AMD Kaveri FX-7600P System/CPU Performance Preview

After the briefing, we were given a chance to benchmark a prototype Kaveri notebook for a few hours. That wasn't enough to run our full suite of laptop benchmarks, and battery testing in particular is something we couldn't perform. I did run some quick simulations of battery life; however, the prototype systems are optimized more for performance rather than power, so the results weren't really meaningful. We'll have to wait for retail laptops with Kaveri APUs before we can really see what sort of battery life to expect, but AMD claims there should be a decent jump in mobility compared to Richland.

The test systems were more of a proof of concept rather than anything you could actually sell. The keyboard was okay if a little mushy, but the touchpad in particular I found a bit lacking, and build quality was mediocre as well. The screens at least were good quality 1080p 15.6" touchscreen panels, and that was enough to get us benchmarking. I snapped a few pictures of the laptop that you can see above. In terms of other core specs, the laptop had 8GB of DDR3-1866 RAM and a Samsung M.2 256GB SSD.

For our purposes here, we're including the AMD Kaveri Prototype, AMD Trinity Prototype, and AMD Kabini Prototype laptops as a starting point. For retail laptops, we have the MSI GX60 with Richland A10-5750M APU (but only a single 8GB SO-DIMM, unfortunately), the Sony VAIO Pro 13 (i5-4200U), and the Acer V7-482PG (i7-4500U + GT 750M). The Acer is the only laptop equipped with a discrete GPU, so we wanted to see how Kaveri stacks up against such a system. You can compare additional results against Kaveri in Mobile Bench, of course.

Again, these numbers are only preliminary – the drivers for the GPU were slightly older (without Mantle support enabled yet), and there were occasions of odd behavior where other editors had scores that didn't match up with our results until after a reboot. We were not able to run each benchmark multiple times, so most of these results are from a single run. AMD is keen to talk about the GPU improvements with Kaveri, but I also wanted to see what has happened on the CPU side, so we'll start with our CPU/system benchmarks.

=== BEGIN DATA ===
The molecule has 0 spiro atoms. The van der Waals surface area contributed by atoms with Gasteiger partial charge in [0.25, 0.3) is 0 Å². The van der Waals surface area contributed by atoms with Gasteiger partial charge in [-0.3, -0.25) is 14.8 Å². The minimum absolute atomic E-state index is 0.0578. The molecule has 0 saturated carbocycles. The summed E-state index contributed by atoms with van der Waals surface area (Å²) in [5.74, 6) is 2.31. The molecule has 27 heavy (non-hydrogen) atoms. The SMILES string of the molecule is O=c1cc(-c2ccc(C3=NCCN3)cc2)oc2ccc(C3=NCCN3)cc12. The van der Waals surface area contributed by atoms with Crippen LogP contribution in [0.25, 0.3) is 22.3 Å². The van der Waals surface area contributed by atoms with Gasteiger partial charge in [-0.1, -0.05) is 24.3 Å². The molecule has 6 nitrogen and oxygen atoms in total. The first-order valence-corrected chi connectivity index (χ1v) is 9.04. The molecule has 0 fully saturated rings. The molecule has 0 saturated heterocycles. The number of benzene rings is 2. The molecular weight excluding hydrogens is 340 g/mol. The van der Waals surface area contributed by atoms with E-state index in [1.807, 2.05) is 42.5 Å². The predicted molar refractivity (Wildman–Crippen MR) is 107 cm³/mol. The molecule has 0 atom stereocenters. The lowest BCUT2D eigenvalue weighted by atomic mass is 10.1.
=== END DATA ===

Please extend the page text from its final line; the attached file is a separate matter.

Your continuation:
PCMark 8 - Home

PCMark 8 - Creative

PCMark 8 - Work

We don't have results for PCMark 8 for many of the systems, and the VAIO Pro 13 seems to be underperforming for some reason, but otherwise we get a pretty good idea of where things fall in terms of overall performance. Note that PCMark 8 is now OpenCL accelerated, which can improve performance quite a bit on AMD APUs. The result is that AMD actually takes the lead in the Home and Creative suites, but without more time benchmarking the system I wouldn't try to draw too many conclusions. Storage subsystem performance can still have an enormous impact on PCMark results, and the V7-482PG has to get by with an SSD caching solution. The VAIO Pro 13 on the other hand just seems to score a bit lower than I'd expect, so again take these scores with a grain of salt.